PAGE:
As Hitchens points out in his book, Mother Teresa could have taken the considerable war chest she had accumulated, which amounted to over $50 million, and built the finest teaching hospital in Calcutta. But instead she chose to keep the money in the bank, and instead merely have hospices, which generally consisted of large rooms with straw mats for the indigent and dying to lie on the floor.

The money she did spend went mostly toward building new convents, the purpose of which was to spread her religious beliefs.

(When Mother Teresa herself had a heart attack, she wanted nothing to do with her own clinics. Instead she opted to be treated at a fully equipped hosital in California.)

Mother Teresa interpreted the teachings of the Church so strictly and literally that she saw no room for alternative interpretation. She said that even when a husband regularly beat his wife, the wife should not leave because divorce is a sin. However, when it came to her friend Princess Diana, Mother Teresa said that she deserved a divorce, because she had "suffered enough."

She cultivated other rich and powerful friends, for instance the Duvaliers of Haiti. Baby Doc, son of Papa Doc, and his wife Michelle, who basically stole the entire national treasury of $800 million when they left the country, may have hoped to achieve some measure of redemption through their association with her. What Mother Teresa wanted from them was probably money.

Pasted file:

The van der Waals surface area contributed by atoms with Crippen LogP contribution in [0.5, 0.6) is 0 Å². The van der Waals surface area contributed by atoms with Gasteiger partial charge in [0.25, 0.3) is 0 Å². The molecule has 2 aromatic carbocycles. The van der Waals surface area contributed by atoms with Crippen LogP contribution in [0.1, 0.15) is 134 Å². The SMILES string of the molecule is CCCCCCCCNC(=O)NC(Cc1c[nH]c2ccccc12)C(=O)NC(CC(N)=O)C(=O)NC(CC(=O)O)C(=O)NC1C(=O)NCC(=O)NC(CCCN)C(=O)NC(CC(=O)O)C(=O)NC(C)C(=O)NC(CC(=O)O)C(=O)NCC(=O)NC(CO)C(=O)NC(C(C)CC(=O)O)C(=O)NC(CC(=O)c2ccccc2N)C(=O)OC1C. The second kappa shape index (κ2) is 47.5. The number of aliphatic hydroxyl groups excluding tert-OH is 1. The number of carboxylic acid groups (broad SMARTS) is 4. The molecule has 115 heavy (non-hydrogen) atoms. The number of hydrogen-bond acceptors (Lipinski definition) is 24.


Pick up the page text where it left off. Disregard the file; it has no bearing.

Mother Teresa also became friends with Charles Keating, of Lincoln Savings and Loan fame. She would occasionally travel on his corporate jet. When Keating was on trial in Los Angeles for fraud, she wrote a letter on his behalf to Judge Lance Ito (yes, that Lance Ito) pointing out that Keating had donated $1.25 million to her Missionaries of Charity, and asked him to "look into [his] heart" and "do what Jesus would do."

Deputy DA Paul Turley, who was prosecuting the case against Keating, then pointed out to Mother Teresa that Keating was on trial for having stolen more than $250 million from over 17,000 investors. He wrote to her:

"Ask yourself what Jesus would do if he were given the fruits of a crime; what Jesus would do if he were in possession of money which had been stolen; what Jesus would do if he were being exploited by a thief to ease his conscience? I submit that Jesus would promptly and unhesitatingly return the stolen property to its rightful owners. You should do the same. You have been given money by Mr. Keating that he has been convicted of stealing by fraud. Do not permit him the 'indulgence' he desires. Do not keep the money. Return it to those who worked for it and earned it! If you contact me I will put you in direct contact with the rightful owners of the property now in your possession."